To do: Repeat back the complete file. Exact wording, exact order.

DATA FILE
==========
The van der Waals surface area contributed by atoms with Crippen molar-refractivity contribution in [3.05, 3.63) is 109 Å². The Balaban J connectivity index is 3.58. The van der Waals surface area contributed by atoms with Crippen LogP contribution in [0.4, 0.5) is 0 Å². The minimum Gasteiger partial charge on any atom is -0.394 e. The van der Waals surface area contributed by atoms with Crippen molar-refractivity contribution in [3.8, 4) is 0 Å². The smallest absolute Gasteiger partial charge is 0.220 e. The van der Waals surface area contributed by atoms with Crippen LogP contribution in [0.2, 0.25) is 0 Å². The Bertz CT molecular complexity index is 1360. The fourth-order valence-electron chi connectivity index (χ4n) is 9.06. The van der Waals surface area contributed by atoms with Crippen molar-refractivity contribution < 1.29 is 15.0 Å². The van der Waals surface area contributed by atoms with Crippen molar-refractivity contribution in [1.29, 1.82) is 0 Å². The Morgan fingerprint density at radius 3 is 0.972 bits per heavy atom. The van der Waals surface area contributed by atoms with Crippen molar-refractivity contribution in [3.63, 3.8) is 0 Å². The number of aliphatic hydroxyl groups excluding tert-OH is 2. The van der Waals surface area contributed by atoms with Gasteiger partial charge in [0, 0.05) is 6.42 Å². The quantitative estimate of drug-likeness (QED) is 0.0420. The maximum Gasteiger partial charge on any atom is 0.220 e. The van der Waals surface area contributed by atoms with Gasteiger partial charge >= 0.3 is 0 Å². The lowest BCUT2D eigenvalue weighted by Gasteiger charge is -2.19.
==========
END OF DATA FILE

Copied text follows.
The van der Waals surface area contributed by atoms with Crippen molar-refractivity contribution in [3.05, 3.63) is 109 Å². The Balaban J connectivity index is 3.58. The van der Waals surface area contributed by atoms with Crippen LogP contribution in [0.4, 0.5) is 0 Å². The minimum Gasteiger partial charge on any atom is -0.394 e. The van der Waals surface area contributed by atoms with Crippen molar-refractivity contribution in [3.8, 4) is 0 Å². The smallest absolute Gasteiger partial charge is 0.220 e. The van der Waals surface area contributed by atoms with Crippen LogP contribution in [0.2, 0.25) is 0 Å². The Bertz CT molecular complexity index is 1360. The fourth-order valence-electron chi connectivity index (χ4n) is 9.06. The van der Waals surface area contributed by atoms with Crippen molar-refractivity contribution < 1.29 is 15.0 Å². The van der Waals surface area contributed by atoms with Crippen molar-refractivity contribution in [1.29, 1.82) is 0 Å². The Morgan fingerprint density at radius 3 is 0.972 bits per heavy atom. The van der Waals surface area contributed by atoms with Crippen molar-refractivity contribution in [3.63, 3.8) is 0 Å². The number of aliphatic hydroxyl groups excluding tert-OH is 2. The van der Waals surface area contributed by atoms with Gasteiger partial charge in [0, 0.05) is 6.42 Å². The quantitative estimate of drug-likeness (QED) is 0.0420. The maximum Gasteiger partial charge on any atom is 0.220 e. The van der Waals surface area contributed by atoms with Gasteiger partial charge >= 0.3 is 0 Å². The lowest BCUT2D eigenvalue weighted by Gasteiger charge is -2.19.